UHEROVA, R., BUCHTOVA, V. and M. TAKACSOVA (1992): Nährwertfaktoren im Wildfleisch. Fleischwirtschaft, 72, p. 1155–1156Google Scholar
  28. 28.
    UHR, G. (1994): Vergleichende Untersuchung am Darmtrakt des Haus-und Wildschweins unter besonderer Berücksichtigung des Darmschleimhautimmunsystems. Habilitationsschrift; Tierärztliche Hochschule, Hannover, GermanyGoogle Scholar
  29. 29.
    WILSON, V.J. and B.L.P. (1991): La chasse traditionelle et commerciale dans le sud ouest du Congo. TURACO; Research Report No. 4, Chapt. 16, p. 279–389; Turaco Press, Brussels; in association with CONOCO OIL Co.Google Scholar
  30. 1.
    ANONYMOUS (annual): International Whaling Statistics. Bureau of International Whaling Statistics, Sandefjord, NorwayGoogle Scholar
  31. 2.
    ACKMAN, R.G. and F. LAMOTHE (1989): Marine Mammals. In: Marine biogenic lipids, fats and oils, ed. ACKMAN, R.G.; vol. 2, p. 179–381, CRC Press, Boca Raton, Fl., USAGoogle Scholar
  32. 3.
    BERRY, R.J. (1985): The natural history of Orkney. Collins, LondonGoogle Scholar
  33. 4.
    BONNER, W.N. (1980): Whales. Blandford Press, Poole, Dorset, UKGoogle Scholar
  34. 5.
    BONNER, W.N. (1982): Seals and Man: a study of interactions. Washington University Press, Seattle, Wash., USAGoogle Scholar
  35. 6.
    BUSCH, B.C. (1982): Seals and Man: The war against the seals: a history of the North American seal fishery. McGill-Queen’s University Press, Kingston, CanadaGoogle Scholar
  36. 7.
    CLARKE, M.R. (1978): Physical properties of spermaceti oil in the sperm whale. Journal of the Marine Biology Association of the United Kingdom, 58, p. 19–26Google Scholar
  37. 8.
    CUMPSTON, J.S. (1968): Macquarie Island. Publication No. 93, ANARE Scientific Report A ( 1 ); Antarctic Division, Department of External Affairs, Canberra, AustraliaGoogle Scholar
  38. 9.
    JACKSON, G. (1978): The British whaling trade. Adam and Charles Black, LondonGoogle Scholar
  39. 10.
    JANSGAARD, P.M. and P.J. KE (1968): Principal fatty acids of depot fat and milk lipids from Harp seal (Pagophilus groenlandicus) and Hooded seal (Crystophora cristata). Journal of the Fisheries Research Board Canada, 25, p. 2419–2432Google Scholar
  40. 11.
    LOCKLEY, R.M. (1966): Grey seal, common seal. André Deutsch, LondonGoogle Scholar
  41. 12.
    MORRIS, R.J. (1975): The lipid structure of the spermaceti organ of the sperm whale (Physeter catodon). Deepsea Research, 20, p. 911–916Google Scholar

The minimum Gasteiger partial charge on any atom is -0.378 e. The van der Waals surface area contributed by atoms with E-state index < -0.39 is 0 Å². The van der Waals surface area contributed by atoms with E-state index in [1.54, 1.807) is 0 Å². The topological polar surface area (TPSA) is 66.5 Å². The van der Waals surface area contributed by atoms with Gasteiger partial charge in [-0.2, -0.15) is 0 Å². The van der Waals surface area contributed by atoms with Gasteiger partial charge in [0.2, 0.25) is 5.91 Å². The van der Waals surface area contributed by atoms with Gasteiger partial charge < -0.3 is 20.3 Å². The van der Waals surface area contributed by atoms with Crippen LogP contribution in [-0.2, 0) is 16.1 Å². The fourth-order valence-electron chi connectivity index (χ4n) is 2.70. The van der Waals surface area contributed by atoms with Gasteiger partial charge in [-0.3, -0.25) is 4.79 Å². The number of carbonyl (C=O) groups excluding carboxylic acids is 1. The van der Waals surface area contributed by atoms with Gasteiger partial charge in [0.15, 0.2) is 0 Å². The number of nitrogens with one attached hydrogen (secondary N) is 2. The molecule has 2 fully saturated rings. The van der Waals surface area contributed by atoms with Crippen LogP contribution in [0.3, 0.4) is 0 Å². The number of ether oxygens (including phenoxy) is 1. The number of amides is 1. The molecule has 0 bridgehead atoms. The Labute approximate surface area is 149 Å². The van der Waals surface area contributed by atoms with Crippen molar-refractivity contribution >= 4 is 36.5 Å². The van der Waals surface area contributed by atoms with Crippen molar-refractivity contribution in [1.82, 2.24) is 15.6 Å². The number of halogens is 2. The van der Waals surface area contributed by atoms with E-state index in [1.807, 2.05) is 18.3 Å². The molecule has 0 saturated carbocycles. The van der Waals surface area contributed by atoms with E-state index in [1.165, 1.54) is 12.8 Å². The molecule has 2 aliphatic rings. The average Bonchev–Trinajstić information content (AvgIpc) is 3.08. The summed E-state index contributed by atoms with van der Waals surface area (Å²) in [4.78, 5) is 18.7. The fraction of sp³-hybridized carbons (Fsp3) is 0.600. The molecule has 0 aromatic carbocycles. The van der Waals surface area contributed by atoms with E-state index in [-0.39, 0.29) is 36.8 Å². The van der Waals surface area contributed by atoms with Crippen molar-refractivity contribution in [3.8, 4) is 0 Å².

42. 13.
    STRANGE, I. (1972): The Falkland Islands. David and Charles, Newton Abbot, Devon, UKGoogle Scholar
  43. 14.
    TQNNESON, J.N. and A.O. JOHNSEN (1982): The History of Modern Whaling. C. Hurst and Co., LondonGoogle Scholar
  44. 15.
    WINTER, G. and W.J. NUNN (1950): The component fatty acids of Elephant seal oil. Journal of Science, Food and Agriculture, 1, p. 18–21Google Scholar
  45. 1.
    ANONYMOUS (1993): World production for offering at the “western” markets. Official Auction Statistics; Oslo Fur Auctions, Oslo, NorwayGoogle Scholar
  46. 2.
    ANONYMOUS (1994): U.S. Fur apparel imports. Statistics of the US Department of Commerce; Washington, DCGoogle Scholar
  47. 3.
    BARZDO, J., LUXMOORE, R., BROAD, S. and D. JONES (1984): A survey of wildlife farming operations. WCMC/IUCN; Cambridge (unpubl. report )Google Scholar
  48. 4.
    BRASS, E. (1925): Aus dem Reich der Pelze. Verlag Neue Pelzwaren - und Kürschner-Zeitung, BerlinGoogle Scholar
  49. 5.
    FUJITA, H.O. and J.O. CALVO (1981): Las exportaciones de productos y subproductos de la fauna silvestre en el quinquenio 1976/1980. IDIA; No. 397–400; Instituto Nacional de Technologia Agropecuaria (INTA), Buenos AiresGoogle Scholar
  50. 6.
    HALL, E.G. and M.E. OBBARD (1987): 55. Pelt Preparation. In: Wild Furbearer Management and Conservation in North America, ed. NOVAK, M., BAKER, J.R., OBBARD, M.E. and B. MALLOCH; p. 843–861; Ministry of Natural Resources, Ontario, CanadaGoogle Scholar
  51. 7.
    NOVAK, M., OBBARD, M.E., JONES, J.G., NEWMAN, R., BOOTH, A., SA’1“l’ERTHWAITE, A. and G. LINSCOMBE (1987): Furbearer Harvests in North America, 1600–1984. Supplement to Wild Furbearer Management and Conservation in North America (see (6))Google Scholar
  52. 8.
    RAMSEY, B.J. (1994): Commercial use of wild animals in Australia. Bureau of Resource Sciences, Australian Government Publishing Services; Canberra, AustraliaGoogle Scholar
  53. 9.
    SHIEFF, A. and J.A. BAKER (1987): Marketing and International Fur Markets In: Wild Fur-bearer Management and Conservation in North America, ed. NOVAK, M., BAKER, J.R., OBBARD, M.E. and B. MALLOCH; p. 862–877; Ministry of Natural Resources, Ontario, CanadaGoogle Scholar
  54. 10.
    SCHIPPER, S.S. (1987): 57. Garment Manufacture. In: Wild Forbearer Management and Conservation in North America, ed. NOVAK, M., BAKER; J.R., OBBARD, M.E. and B. MALLOCH; p. 878–888; Ministry of Natural Resources, Ontario, CanadaGoogle Scholar
  55. 11.
    WILLIAMS, T. (1985): Small cats: Forgotten, Exploited. Audubon, 87 (6), p. 34–40Google Scholar
  56. 1.
    ANONYMOUS (1914): Straussenzucht in British Afrika, Amerika, Australien. Deutsche Kolonialzeitung, 48, p. 514Google Scholar
  57. 2.
    ANONYMOUS (1928): Official Yearbook of the Union and of Basutoland, Bechuana Protectorate and Swaziland. No. 10, 1927/28 (cited after NEUNZIG 1929/33)Google Scholar